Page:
Using Symbolic Regression to Add Uncertainty to Elo’s Famous Ratings System | by Blake Atkinson | Jul, 2023

And creating an unexpectedly useful ratings algorithm

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The Elo ratings system has become famous in a few contexts. Perhaps most famously, it has been been the basis of Chess ratings since the 1960’s. Additionally, the website 538 has successfully used modifications of it for most of their well-known sports ratings. Less publicly, many video game developers use variations of the Elo system behind the scenes in their matchmaking systems. If you’re reading this article, I’ll assume you have some familiarity with the system. Why is it so used in so many contexts? I would argue because of its computational scaling, versatility, and simplicity. There are however some drawbacks. In this article, we will address a very key one, while maintaining the advantages listed above.

While Large Language Models are currently getting all of the attention (pun intended), there are other exciting models that are being developed separately with very different use cases. Symbolic regression is typically well suited to discover closed-form analytical rules rather than attack a deep learning task like classifying an image or translating an audio recording. If you wanted to rediscover Newton’s law of cooling, for example, you could build a resource intensive dense neural network. This would do well with enough data, but would not be able to generalize to situations it hadn’t seen. However, symbolic regression would be the right tool for the task. It can find the exact formula with limited data, and therefore not only generalize, but save quite a bit on computation. One of my favorite papers of all time by Cranmer et al. goes into this further and even develops a previously undiscovered equation for dark matter overdensity.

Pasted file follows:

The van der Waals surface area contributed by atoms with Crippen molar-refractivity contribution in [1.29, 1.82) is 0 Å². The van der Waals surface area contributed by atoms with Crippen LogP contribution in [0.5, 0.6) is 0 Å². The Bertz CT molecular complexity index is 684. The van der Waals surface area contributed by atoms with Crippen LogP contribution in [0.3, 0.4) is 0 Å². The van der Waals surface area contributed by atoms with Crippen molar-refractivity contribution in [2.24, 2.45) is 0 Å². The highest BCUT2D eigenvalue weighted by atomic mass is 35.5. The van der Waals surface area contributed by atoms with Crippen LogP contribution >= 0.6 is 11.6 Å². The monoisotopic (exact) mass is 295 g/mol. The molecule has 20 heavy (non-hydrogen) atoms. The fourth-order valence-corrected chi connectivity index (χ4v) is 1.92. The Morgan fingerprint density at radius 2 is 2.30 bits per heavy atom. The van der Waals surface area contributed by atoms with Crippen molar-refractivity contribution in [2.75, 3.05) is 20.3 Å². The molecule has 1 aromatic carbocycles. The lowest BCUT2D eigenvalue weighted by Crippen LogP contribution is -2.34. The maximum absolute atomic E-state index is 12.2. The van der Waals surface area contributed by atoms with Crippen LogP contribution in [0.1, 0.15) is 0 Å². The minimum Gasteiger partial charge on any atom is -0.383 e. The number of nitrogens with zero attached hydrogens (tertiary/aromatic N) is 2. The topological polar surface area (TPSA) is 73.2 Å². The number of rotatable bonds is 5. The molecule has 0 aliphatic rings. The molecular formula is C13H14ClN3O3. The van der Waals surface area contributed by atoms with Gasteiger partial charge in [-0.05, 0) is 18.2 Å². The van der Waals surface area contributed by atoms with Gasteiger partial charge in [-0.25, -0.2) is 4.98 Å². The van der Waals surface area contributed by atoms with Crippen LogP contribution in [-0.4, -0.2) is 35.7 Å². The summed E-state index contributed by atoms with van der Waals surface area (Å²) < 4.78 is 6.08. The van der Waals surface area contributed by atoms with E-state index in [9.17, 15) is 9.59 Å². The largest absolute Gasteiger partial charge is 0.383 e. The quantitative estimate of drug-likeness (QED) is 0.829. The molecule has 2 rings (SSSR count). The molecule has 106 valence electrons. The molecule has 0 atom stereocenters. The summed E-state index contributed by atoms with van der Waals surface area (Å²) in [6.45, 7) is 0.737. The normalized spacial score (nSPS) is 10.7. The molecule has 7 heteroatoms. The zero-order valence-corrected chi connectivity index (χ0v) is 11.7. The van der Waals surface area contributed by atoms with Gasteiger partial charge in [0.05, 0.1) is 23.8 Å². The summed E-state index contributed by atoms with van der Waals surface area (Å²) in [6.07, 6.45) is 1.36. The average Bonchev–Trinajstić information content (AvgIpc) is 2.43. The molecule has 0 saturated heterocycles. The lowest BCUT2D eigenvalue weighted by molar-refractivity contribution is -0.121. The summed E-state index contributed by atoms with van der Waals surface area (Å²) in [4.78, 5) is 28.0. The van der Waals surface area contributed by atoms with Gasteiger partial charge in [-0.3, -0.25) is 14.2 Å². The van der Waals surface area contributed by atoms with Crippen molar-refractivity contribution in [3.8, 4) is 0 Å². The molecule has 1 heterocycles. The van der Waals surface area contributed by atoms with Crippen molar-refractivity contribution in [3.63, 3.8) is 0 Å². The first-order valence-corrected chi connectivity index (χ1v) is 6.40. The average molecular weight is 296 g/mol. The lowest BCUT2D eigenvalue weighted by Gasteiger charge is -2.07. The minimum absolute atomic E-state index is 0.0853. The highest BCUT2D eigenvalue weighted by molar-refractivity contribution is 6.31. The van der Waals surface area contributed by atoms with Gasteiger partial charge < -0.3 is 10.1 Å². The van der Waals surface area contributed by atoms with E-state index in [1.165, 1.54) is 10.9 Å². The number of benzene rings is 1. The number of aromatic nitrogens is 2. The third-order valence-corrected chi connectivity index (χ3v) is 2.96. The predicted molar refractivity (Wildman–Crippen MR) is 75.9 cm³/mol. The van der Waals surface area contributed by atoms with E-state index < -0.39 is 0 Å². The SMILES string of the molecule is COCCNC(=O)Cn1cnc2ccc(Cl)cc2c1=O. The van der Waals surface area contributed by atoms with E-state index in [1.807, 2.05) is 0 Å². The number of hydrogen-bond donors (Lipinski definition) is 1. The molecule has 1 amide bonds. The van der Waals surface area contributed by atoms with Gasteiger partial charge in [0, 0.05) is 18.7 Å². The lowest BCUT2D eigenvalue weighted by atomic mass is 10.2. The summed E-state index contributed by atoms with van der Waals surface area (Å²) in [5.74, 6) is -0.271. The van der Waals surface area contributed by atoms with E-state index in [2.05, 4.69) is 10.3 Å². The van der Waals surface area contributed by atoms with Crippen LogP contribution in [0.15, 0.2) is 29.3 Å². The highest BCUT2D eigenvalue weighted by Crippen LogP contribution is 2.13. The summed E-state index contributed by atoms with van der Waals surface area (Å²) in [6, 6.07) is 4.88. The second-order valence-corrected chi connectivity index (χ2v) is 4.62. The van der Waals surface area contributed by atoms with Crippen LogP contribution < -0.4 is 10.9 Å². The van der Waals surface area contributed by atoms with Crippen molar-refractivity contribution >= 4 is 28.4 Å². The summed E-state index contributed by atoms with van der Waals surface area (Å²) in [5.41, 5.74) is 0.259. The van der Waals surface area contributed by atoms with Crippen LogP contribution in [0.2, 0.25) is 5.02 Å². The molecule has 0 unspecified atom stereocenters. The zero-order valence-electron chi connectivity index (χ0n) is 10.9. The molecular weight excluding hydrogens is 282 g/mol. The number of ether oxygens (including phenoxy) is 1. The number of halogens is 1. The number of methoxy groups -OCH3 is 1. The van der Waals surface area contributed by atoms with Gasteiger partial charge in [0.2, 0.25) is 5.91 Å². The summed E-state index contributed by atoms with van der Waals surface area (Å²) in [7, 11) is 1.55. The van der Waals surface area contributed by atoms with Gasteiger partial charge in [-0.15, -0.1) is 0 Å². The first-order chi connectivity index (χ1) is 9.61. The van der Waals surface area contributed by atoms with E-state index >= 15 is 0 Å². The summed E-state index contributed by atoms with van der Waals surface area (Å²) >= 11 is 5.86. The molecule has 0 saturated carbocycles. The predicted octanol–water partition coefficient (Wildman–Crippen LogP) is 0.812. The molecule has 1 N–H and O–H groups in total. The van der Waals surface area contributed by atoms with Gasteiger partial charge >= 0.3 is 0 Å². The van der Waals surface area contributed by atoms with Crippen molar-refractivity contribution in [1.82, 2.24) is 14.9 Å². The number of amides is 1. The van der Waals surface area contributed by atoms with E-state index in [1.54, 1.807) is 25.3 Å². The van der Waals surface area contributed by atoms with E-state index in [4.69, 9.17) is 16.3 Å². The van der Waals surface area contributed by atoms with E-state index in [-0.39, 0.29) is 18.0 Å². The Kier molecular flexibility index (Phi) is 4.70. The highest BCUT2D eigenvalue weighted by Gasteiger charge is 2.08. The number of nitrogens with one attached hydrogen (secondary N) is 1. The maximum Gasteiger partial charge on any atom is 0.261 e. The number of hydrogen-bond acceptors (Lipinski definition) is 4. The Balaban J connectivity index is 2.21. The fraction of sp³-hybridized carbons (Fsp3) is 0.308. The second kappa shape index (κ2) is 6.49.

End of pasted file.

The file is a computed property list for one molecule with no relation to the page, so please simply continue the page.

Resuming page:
Classic Elo ratings treat every rating as equally certain. This is usually a poor assumption for a large-scale ratings system. Simply put, newcomers to a ratings system should almost always be modeled with greater variance than those who have been around for awhile. Likewise, players that the ratings system hasn’t seen for a long period of time…

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